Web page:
How to stage changes in Visual Studio in separate files – 068

One of the reasons Git is pretty awesome is its ability to stage changes. I only recently discovered why it is so awesome to stage changes just a couple of months ago. But then again, I was using Ctrl+C, Ctrl+V as my VCS until 2 years ago.

I get ahead of myself all the time and I’ll make several updates at once and then my commit is no longer scope to one functional unit of change. For example, in my Hello World example, let’s say I wanted to make the following changes:

  1. Add a ReadLine() so I have to press Enter to dismiss the console window
  2. Add a new class that contains the actual “Hello World” string to be used – just trivial example to demonstrate making changes to a separate file.

And at this point I realize, “oh no! I forgot to commit part 1.” So now my commits become larger than I want.

What you can do is stage the commit for Part 1, e.g. in Team Explorer – Changes select the file you want to stage, and right-click and click Stage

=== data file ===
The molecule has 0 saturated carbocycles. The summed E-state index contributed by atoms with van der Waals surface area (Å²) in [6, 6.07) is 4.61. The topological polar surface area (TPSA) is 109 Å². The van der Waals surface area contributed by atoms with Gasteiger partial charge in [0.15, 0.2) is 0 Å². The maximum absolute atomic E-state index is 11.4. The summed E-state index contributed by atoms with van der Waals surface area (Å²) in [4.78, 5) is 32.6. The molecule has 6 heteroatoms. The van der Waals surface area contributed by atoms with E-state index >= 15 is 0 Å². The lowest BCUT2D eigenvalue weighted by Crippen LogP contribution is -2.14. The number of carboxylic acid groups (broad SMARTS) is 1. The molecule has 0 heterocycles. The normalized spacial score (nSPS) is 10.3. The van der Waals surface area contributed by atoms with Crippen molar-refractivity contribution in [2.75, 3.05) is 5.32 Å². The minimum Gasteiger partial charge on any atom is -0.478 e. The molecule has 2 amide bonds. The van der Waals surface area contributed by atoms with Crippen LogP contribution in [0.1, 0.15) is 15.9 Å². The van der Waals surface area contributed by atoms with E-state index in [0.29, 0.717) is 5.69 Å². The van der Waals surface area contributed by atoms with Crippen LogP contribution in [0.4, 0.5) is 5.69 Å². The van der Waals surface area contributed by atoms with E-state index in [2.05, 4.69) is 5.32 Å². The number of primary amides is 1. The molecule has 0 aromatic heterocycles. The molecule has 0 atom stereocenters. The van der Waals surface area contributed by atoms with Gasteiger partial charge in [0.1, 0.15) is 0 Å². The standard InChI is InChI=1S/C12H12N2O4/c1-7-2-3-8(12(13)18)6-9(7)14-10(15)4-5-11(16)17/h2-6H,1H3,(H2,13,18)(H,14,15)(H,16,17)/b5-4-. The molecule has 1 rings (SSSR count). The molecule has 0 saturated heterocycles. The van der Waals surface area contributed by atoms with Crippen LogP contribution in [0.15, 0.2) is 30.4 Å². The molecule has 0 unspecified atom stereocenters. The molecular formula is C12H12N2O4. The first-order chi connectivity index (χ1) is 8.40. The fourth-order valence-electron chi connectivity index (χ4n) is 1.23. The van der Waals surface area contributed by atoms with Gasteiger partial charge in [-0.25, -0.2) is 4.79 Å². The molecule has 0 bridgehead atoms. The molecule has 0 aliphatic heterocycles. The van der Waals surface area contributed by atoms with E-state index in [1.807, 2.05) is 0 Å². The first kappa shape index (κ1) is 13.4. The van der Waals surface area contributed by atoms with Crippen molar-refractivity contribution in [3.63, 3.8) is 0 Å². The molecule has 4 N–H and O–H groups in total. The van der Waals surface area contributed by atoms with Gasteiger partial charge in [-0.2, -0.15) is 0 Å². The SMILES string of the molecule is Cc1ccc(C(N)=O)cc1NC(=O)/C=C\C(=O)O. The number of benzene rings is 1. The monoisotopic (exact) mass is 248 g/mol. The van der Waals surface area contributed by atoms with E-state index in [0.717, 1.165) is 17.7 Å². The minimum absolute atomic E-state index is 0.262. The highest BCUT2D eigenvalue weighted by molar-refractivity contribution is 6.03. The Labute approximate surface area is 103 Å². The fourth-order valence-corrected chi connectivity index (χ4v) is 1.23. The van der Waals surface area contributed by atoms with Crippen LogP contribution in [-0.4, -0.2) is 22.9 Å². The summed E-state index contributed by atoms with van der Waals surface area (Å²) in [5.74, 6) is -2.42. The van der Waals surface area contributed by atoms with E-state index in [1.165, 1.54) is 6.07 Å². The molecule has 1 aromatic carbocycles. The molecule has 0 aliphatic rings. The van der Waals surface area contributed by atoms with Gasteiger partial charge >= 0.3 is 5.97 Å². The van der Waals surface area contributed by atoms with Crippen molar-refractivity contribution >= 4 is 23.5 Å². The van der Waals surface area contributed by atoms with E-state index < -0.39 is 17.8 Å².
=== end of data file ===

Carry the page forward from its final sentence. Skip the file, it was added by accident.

Stage in Team Explorer

Now you’ll see two sections in Team Explorer. Your staged changes and your working directory.

Staged Changes in Team Explorer

Now you’ll see that the Commit All button has changed to a Commit Staged button.

Commit Staged button

To confirm what is happening, open the command prompt, and run git status. You’ll see that you’ve essentially did a git add Program.cs but via Team Explorer.

git status via command prompt confirming Program.cs staged

Finish the commit by clicking the Commit Staged button.

Now finish part 2 by committing the newly added strings class (and changes to the corresponding .csproj file)

Committing the newly added Strings.cs class via Team Explorer

And now if you view the log in Visual Studio – from status bar(!!) click the up arrow,

View History command from status bar

You’ll see the history with the last two commits

Local History shown in Visual Studio

and the command line will confirm, using git log

command line showing git log of the last few commits

Now you’ll see that what would have been originally one big commit is now two separate commits thanks to staging.

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